NEW YORK (GenomeWeb News) – In a genomics market where new approaches are supposed to bury older ones, fluorescence in situ hybridization is proving to be an exception.
Connective Tissue Gene Tests (CTGT) has added 21 new assays to its menu of molecular diagnostics for inherited disorders affecting connective tissues.
SciGene recently introduced its CytoBrite Slide Incubation System for performing fluorescence in situ hybridization and in situ hybridization protocols on between one and 12 slides using Peltier technology for rapid heating and cooling.
SciGene this week launched CytoZyme Stabilized Pepsin, an advanced liquid formulation of pepsin for pre-treating tissue samples in nucleic acid probe-based cytogenetic assays.
Bioline, a subsidiary of Meridian Bioscience, this week launched its Isolate II range of nucleic acid purification kits.
SciGene this week launched its Hyb-Ice Thermal Profiling System, which it is claims is a "affordable and flexible alternative" to standard thermal cyclers on the market for temperature profiling.
By Justin Petrone
Microarray tool vendor SciGene has developed a new microsample incubation system that it will ship to early adopters this quarter ahead of a full launch later this year.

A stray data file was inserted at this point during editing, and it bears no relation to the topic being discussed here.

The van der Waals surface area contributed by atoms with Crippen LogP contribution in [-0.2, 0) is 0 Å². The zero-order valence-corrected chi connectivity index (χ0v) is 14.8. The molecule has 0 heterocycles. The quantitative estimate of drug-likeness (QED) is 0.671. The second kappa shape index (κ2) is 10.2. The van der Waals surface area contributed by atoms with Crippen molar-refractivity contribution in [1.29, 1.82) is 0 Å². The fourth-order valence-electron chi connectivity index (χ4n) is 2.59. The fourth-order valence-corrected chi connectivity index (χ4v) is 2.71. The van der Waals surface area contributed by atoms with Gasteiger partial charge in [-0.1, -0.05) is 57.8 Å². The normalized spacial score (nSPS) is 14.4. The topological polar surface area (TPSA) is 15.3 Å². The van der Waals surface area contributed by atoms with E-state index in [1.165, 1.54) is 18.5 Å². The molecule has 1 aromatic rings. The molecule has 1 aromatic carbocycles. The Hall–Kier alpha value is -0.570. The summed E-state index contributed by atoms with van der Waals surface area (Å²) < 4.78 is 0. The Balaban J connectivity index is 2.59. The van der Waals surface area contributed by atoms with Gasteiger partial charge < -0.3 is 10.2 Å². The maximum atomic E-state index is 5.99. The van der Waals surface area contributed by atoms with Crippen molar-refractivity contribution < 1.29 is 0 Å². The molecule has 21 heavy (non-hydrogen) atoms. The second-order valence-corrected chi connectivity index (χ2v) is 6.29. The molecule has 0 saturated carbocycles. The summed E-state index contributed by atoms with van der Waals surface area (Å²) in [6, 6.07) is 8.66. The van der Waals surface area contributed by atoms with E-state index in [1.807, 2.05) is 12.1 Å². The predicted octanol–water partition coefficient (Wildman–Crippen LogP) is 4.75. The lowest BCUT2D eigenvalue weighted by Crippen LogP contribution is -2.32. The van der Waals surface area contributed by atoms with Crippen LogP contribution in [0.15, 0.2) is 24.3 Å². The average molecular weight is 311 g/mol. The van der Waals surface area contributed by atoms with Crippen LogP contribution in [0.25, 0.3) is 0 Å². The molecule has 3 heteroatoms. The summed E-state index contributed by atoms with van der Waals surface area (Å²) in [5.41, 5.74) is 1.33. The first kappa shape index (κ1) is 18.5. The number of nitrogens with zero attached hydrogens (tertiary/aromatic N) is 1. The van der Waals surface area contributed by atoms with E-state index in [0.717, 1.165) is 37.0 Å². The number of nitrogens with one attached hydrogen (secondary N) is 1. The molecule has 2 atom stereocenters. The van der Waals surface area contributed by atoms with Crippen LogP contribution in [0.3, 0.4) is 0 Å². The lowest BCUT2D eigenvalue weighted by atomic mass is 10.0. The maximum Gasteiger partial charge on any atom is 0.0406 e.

The manufacturing and supply deal marks BlueGnome's entry into the microarray hardware market.
BlueGnome's increased sales to customers in different geographies prompted a decision to directly offer all laboratory equipment associated with microarray processing.
Affymetrix's GeneChip Rice 44K SNP Genotyping Array, QuantiScientifics' A2 DxA MicroArray System, SciGene's Hybex Incubator Insert
Sometimes genetic tests give inconclusive results and provide little reassurance to patients, the Associated Press reports.
Vox wonders whether gene-editing crops will be viewed similarly as genetically modified organisms of if people will give them a try.
In Science this week: research regulation and reporting requirement reform, and more.
With H3Africa, Charles Rotimi has been working to bolster the representation of African participants and African researchers in genomics, Newsweek reports.